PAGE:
As Tax Day Approaches, We Can Surely Do Better
As Tax Day approaches, we are once again reminded that the tax code is a mess. Much of the income we earn avoids being taxed thanks to deductions, credits, and exclusions, while plenty of other income is taxed twice. Work, saving, and investment are taxed, not rewarded. And certain types of activities are treated preferentially for no good reason. On top of this, the IRS officially estimates the cost of compliance for individuals to be $33.6 billion annually while researchers have pinned the burden even higher, between $67 billion and $99 billion per year.
The United States can do better. Our tax code could instead meaningfully promote economic growth. To be clear, plausible growth effects from tax reform will not alone solve our country's fiscal woes, nor will it end poverty or propel our GDP into the stratosphere. But a large scale tax restructuring that removes impediments to work, the bias against saving, and the myriad of uneconomic "favors" in the code would over time yield a measurably larger economy and higher wages.
Many Republican presidential of the candidates this cycle - those few remaining as well as those who have dropped out - have unveiled major tax reform plans. While the budgetary impact of these plans will undermine their positive growth effects, there remains, at least at the campaign level, an understanding among many politicians that a better tax code will yield a stronger economy.
To make the leap from campaign rhetoric to policy action, lawmakers will need more than just the qualitative declarations that lower marginal tax rates are better for encouraging labor supply and capital investment.
They will need concrete economic models that quantify the specific economic effects of various reform options. These results are critical, as lawmakers will face real political tradeoffs in the pursuit of tax reform-tradeoffs between tax efficiency and fairness, as well as tradeoffs between optimal tax policy and the political sway of special interest groups.
The good news is that public finance economics and economic models developed by macroeconomists can inform policymakers about the potential growth effects of tax reform. Thirty years ago, the last time Congress enacted major tax reform, these models hardly existed, but today the field has matured. The Tax Foundation, a leading think tank in Washington, has put its model to good use in the last year by publishing timely analyses of presidential candidates' tax plans, assessing the expected revenue gain/loss of the plans; the distributional effects on high-, medium-, and low-income households; and, importantly, the potential macro-dynamic consequences of the plans.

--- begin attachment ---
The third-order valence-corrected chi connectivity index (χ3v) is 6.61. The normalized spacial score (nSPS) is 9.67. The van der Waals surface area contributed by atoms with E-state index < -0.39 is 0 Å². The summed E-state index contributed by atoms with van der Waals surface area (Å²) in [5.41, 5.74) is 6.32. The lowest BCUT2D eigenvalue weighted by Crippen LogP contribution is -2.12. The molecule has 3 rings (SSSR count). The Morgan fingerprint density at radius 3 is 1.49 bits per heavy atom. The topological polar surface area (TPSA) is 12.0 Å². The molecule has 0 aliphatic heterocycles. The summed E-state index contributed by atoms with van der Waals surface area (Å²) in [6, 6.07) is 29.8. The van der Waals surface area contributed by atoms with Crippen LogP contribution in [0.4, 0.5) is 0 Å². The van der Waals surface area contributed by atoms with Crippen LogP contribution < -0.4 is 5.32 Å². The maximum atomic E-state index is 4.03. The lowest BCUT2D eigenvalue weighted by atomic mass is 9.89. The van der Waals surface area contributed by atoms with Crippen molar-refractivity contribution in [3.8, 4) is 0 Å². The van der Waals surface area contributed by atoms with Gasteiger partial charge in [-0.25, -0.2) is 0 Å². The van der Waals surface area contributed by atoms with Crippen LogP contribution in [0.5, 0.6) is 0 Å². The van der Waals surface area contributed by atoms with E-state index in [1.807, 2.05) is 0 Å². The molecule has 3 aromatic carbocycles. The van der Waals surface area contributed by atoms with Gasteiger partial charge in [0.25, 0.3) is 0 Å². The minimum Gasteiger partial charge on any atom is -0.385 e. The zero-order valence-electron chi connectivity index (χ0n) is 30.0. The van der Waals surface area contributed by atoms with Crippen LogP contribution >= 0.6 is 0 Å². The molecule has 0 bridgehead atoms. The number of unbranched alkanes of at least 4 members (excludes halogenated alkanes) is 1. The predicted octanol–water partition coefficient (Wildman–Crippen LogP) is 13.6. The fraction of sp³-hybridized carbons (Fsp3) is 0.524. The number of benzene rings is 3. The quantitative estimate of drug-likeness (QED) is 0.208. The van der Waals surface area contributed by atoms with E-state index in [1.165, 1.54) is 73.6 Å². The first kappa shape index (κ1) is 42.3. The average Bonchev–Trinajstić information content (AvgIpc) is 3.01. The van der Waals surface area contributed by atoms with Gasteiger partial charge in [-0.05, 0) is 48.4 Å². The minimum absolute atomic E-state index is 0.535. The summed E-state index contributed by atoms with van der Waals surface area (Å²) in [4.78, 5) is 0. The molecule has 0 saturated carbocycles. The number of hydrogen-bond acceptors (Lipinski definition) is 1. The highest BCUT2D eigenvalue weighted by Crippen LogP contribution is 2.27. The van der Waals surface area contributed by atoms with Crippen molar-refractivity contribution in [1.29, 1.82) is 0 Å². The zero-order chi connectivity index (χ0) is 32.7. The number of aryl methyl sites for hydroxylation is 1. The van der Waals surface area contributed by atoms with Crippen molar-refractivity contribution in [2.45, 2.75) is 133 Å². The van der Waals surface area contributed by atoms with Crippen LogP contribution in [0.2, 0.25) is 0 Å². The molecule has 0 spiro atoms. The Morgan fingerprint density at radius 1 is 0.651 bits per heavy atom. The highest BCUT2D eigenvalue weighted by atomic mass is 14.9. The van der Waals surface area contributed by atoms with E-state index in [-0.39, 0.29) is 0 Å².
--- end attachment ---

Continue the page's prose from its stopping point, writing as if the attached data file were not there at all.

In addition to the Tax Foundation model, the Congressional Joint Committee on Taxation and the Congressional Budget Office employ similar models. These models never yield the exact same predictions because economists differ in their views about the assumptions underlying these models and how the models are structured. But they consistently tell us that reducing barriers to work and savings is positive for the economy.
Naysayers claim that these models are too uncertain and that the assumptions are too rosy. Congressman Sandy Levin has asserted, "Macro-dynamic scoring risks undermining both the accuracy and integrity of the scorekeeping process." But in actuality, to ignore the very real effects - positive and negative - that changes in the tax system have on the decisions we make is to turn a blind eye to a key responsibility of policymakers: mitigating barriers to economic growth.
The think tank community, the academic tax research community, and the government agencies assisting policymakers all need to continue to advance the science of building these models and make them accessible to policymakers. Doing our part, the American Enterprise Institute has launched the Open Source Policy Center, a fully transparent and user accessible suite of tax models to help further advance efforts towards tax reform.
This year, file your taxes and feel free to complain bitterly to your friends. Let's hope next year things will be better!